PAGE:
The core of my teaching philosophy provides students with an education that couples a solid theoretical foundation with practical implementation for effective student learning. I shape this core philosophy through the application of active learning classroom techniques and utilize modern technology to reflect the information age that we live in today.
Through the Internet and other global knowledge bases, I believe that today's students learn as much, if not more, outside of the classroom than within it. As educators, I believe that our role is to supplant this existing knowledge base with our own insights and experiences and subsequently transfer these insights to our students.
My classes are therefore a mixture of lecture with supplemented readings that are done outside of the class. Rather than summarize assigned textbooks, my goal, instead, is to provide worthwhile information to students above what can be gleaned from textbooks alone. As an example, in a course on Object-Oriented Languages and Systems, I spend little time describing the commands and functions (facts) available in a particular version control software tool, since these can easily be looked up online or in reference manuals. Instead, I focus my lecture on the best practices and rationale behind why these tools exist at all (insight). Similarly, in a course on Software Engineering as Human Activity, I spend very little time describing the reading itself, leaving this task for the student to pursue at home. Instead, the class time is spent analyzing and reflecting on material through active learning activities, such as think-pair-share, and informal discussions.
My approach to student assessment parallels my teaching philosophy. For theoretical knowledge, I use exams and traditional homework assignments, all of which are open book, open notes, open Internet, and even open computers. The only restriction is that students may not communicate with other students. My exam philosophy is largely influenced by MIT faculty member Dr. Winston, who states, "guided by our desire to test subject understanding rather than general intelligence, we decided to resist the temptation to be so clever that our quizzes test the students on how well they can penetrate our cleverness, rather than their understanding of the material." In my classes students should never be surprised about the material that appears on the exam. In fact, I explicitly mark potential exam topics at key points in my lectures, though the actual question that appears on the exam may vary to some degree.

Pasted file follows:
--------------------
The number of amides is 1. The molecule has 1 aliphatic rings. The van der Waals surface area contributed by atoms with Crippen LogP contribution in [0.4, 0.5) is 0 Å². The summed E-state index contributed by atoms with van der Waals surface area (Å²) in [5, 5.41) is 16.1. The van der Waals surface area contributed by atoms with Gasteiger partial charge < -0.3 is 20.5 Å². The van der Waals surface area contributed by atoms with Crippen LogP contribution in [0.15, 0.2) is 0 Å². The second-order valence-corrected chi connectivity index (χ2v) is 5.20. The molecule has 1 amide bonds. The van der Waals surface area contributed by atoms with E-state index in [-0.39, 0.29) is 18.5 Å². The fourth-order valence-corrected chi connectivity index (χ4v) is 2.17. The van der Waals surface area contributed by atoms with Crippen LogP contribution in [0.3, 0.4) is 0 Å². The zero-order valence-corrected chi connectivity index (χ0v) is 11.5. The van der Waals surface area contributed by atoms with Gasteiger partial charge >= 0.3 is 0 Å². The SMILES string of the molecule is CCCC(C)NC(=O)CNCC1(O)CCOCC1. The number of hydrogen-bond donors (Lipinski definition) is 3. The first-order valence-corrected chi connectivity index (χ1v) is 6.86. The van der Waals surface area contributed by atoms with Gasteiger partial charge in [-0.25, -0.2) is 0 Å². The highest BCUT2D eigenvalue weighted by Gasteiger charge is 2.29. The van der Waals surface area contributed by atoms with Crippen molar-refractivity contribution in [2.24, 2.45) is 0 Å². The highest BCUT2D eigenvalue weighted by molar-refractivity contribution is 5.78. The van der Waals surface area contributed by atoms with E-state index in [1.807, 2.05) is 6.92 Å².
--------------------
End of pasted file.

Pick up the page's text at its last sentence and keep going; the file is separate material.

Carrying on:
For the practical knowledge dimension of my teaching philosophy, I use class projects that require students to apply the theoretical concepts that they have learned in class to actual systems. These projects tend to be more complex than homework assignments, and often integrate multiple concepts in a course to reflect the reality that industrial projects do not exist in isolation; they are often an amalgam of many disjointed topics that form a unified whole. To assist students in these activities, I provide sample output of the final product and intermediate stages that the student can use as milestones.
In recognition of the fact that students have different learning preferences, I try not to limit resources or techniques that are available for the students. For instance, students are allowed to use laptops in class if that assists in their learning process. I do not restrict the use of particular texts nor do I prohibit students from utilizing Internet resources. I encourage students to look at multiple sources of information when learning about a topic. Whenever possible, I try not to enforce a particular operating system or programming language for the student. I do not prohibit communication with other students on homework or projects, though the student work must be their own. Finally, if a distance version of the course is offered, the recorded lecture is also made available to the live version of the course.
As a Teaching Assistant at North Carolina State University, the majority of my teaching experiences stem from graduate courses in the Computer Science department. As I continue to grow as an educator, I hope to generalize the teaching philosophy that I have developed for the graduate classroom setting and apply it to other educational contexts.